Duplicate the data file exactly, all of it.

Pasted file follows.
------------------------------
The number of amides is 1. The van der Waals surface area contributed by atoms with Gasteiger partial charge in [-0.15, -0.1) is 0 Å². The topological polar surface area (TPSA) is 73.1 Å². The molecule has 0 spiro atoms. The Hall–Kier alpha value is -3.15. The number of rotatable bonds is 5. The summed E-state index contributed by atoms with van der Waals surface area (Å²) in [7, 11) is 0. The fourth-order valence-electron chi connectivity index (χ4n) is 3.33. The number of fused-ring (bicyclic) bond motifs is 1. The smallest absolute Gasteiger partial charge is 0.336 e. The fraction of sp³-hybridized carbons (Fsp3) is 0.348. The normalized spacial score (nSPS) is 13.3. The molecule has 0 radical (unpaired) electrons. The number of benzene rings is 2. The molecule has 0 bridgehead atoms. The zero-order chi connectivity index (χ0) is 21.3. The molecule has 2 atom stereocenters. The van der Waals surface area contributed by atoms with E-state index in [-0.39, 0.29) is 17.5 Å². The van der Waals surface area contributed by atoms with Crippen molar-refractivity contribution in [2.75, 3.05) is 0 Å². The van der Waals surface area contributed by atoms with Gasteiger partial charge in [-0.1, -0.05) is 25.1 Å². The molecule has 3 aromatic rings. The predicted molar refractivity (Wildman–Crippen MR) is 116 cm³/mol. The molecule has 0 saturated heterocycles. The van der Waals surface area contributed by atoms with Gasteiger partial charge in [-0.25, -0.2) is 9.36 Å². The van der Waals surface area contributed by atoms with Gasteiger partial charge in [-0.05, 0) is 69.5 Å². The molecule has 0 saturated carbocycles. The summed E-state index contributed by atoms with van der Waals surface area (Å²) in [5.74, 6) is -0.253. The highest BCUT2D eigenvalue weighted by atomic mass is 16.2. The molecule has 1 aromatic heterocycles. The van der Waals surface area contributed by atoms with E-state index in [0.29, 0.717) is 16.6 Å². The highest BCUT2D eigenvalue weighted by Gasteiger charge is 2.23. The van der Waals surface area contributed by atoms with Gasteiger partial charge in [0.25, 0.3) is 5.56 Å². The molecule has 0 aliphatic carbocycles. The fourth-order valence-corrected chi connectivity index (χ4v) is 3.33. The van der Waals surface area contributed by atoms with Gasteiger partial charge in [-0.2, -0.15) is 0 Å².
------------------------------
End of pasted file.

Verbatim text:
The number of amides is 1. The van der Waals surface area contributed by atoms with Gasteiger partial charge in [-0.15, -0.1) is 0 Å². The topological polar surface area (TPSA) is 73.1 Å². The molecule has 0 spiro atoms. The Hall–Kier alpha value is -3.15. The number of rotatable bonds is 5. The summed E-state index contributed by atoms with van der Waals surface area (Å²) in [7, 11) is 0. The fourth-order valence-electron chi connectivity index (χ4n) is 3.33. The number of fused-ring (bicyclic) bond motifs is 1. The smallest absolute Gasteiger partial charge is 0.336 e. The fraction of sp³-hybridized carbons (Fsp3) is 0.348. The normalized spacial score (nSPS) is 13.3. The molecule has 0 radical (unpaired) electrons. The number of benzene rings is 2. The molecule has 0 bridgehead atoms. The zero-order chi connectivity index (χ0) is 21.3. The molecule has 2 atom stereocenters. The van der Waals surface area contributed by atoms with E-state index in [-0.39, 0.29) is 17.5 Å². The van der Waals surface area contributed by atoms with Crippen molar-refractivity contribution in [2.75, 3.05) is 0 Å². The van der Waals surface area contributed by atoms with Gasteiger partial charge in [-0.1, -0.05) is 25.1 Å². The molecule has 3 aromatic rings. The predicted molar refractivity (Wildman–Crippen MR) is 116 cm³/mol. The molecule has 0 saturated heterocycles. The van der Waals surface area contributed by atoms with Gasteiger partial charge in [-0.25, -0.2) is 9.36 Å². The van der Waals surface area contributed by atoms with Gasteiger partial charge in [-0.05, 0) is 69.5 Å². The molecule has 0 saturated carbocycles. The summed E-state index contributed by atoms with van der Waals surface area (Å²) in [5.74, 6) is -0.253. The highest BCUT2D eigenvalue weighted by atomic mass is 16.2. The molecule has 1 aromatic heterocycles. The van der Waals surface area contributed by atoms with E-state index in [0.29, 0.717) is 16.6 Å². The highest BCUT2D eigenvalue weighted by Gasteiger charge is 2.23. The van der Waals surface area contributed by atoms with Gasteiger partial charge in [0.25, 0.3) is 5.56 Å². The molecule has 0 aliphatic carbocycles. The fourth-order valence-corrected chi connectivity index (χ4v) is 3.33. The van der Waals surface area contributed by atoms with Gasteiger partial charge in [-0.2, -0.15) is 0 Å².